Inflammatory effects of blood-air interface in a porcine cardiopulmonary bypass model

Benjamin D. Carr, Thomas J. Johnson, Amalia Gomez-Rexrode, Azmath Mohammed, Megan Coughlin, John M. Toomasian, Alvaro Rojas-Pena, Robert H. Bartlett, Jonathan W. Haft

Research output: Contribution to journalArticlepeer-review

3 Scopus citations


Cardiopulmonary bypass (CPB) causes a systemic inflammatory response syndrome (SIRS) associated with multiorgan injury. A model was developed to test whether a blood-air interface (BAI) in the CPB circuit causes blood element activation and inflammation. Ten healthy swine were placed on partial CPB for 2 hours via the cervical vessels and monitored for 96 hours postoperatively. Five pigs (control group) had minimal air exposure in the circuit, while five were exposed to a BAI simulating cardiotomy suction. There were no significant differences in bypass flow or hemodynamics between the groups. In the BAI group, there was an increase in hemolysis after bypass (plasma-free hemoglobin 5.27 ± 1.2 vs. 0.94 ± 0.8 mg/dl; p = 0.01), more aggressive platelet consumption (28% vs. 83% of baseline; p = 0.009), leukocyte consumption (71% vs. 107% of baseline; p = 0.02), and increased granulocyte CD11b expression (409% vs. 106% of baseline; p = 0.009). These data suggest the inflammatory pattern responsible for the CPB-SIRS phenomenon may be driven by blood-air interaction. Future efforts should focus on BAI-associated mechanisms for minimizing blood trauma and inflammation during CPB.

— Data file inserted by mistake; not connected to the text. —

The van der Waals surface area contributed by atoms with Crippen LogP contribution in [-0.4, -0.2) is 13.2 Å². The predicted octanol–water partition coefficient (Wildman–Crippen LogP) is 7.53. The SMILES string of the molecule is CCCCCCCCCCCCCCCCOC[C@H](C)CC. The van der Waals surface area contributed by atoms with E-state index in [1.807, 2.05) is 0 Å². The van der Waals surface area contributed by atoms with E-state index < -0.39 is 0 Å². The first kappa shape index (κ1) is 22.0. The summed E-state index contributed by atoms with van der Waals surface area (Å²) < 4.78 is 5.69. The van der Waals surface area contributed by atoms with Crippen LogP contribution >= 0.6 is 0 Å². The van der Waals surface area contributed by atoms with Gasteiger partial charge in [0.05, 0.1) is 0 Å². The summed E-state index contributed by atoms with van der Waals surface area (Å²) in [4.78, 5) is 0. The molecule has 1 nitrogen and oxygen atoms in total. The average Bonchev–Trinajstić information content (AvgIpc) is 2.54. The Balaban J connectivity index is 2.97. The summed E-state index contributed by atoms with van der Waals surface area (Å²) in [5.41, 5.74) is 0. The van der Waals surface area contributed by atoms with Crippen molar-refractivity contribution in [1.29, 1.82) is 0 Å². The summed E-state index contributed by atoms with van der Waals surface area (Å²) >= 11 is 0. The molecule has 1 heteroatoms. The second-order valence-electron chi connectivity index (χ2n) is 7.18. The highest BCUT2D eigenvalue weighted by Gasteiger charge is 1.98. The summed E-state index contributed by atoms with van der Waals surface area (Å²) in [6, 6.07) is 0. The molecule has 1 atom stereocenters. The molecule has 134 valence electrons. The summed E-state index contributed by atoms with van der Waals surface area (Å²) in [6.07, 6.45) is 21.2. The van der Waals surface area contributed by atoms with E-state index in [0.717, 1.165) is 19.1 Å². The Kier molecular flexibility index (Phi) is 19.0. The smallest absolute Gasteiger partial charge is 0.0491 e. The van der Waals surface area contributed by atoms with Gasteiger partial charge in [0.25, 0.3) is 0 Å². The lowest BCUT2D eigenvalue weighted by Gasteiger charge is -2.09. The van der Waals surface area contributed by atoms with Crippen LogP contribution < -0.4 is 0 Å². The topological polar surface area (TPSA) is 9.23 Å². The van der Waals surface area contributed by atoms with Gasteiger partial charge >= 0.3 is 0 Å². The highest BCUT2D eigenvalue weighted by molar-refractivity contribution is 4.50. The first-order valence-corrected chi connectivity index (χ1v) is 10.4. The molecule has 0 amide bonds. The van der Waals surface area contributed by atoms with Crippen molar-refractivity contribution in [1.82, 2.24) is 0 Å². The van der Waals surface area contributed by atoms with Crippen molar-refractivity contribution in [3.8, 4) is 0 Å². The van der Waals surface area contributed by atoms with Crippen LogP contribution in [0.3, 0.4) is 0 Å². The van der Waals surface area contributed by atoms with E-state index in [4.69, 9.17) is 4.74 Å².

Original languageEnglish (US)
Pages (from-to)72-78
Number of pages7
JournalASAIO Journal
Issue number1
StatePublished - Jan 1 2020

Bibliographical note

Funding Information:
Supported by NIH R21 HL125961-01A1, and in part by the University of Michigan Undergraduate Research Opportunity Program (UROP).


  • CD11b
  • CPB
  • SIRS
  • blood activation
  • blood trauma
  • cardiopulmonary bypass
  • cardiotomy suction
  • inflammation
  • leukocyte activation
  • platelet activation
  • systemic inflammatory response

PubMed: MeSH publication types

  • Journal Article
  • Research Support, N.I.H., Extramural
  • Research Support, Non-U.S. Gov't

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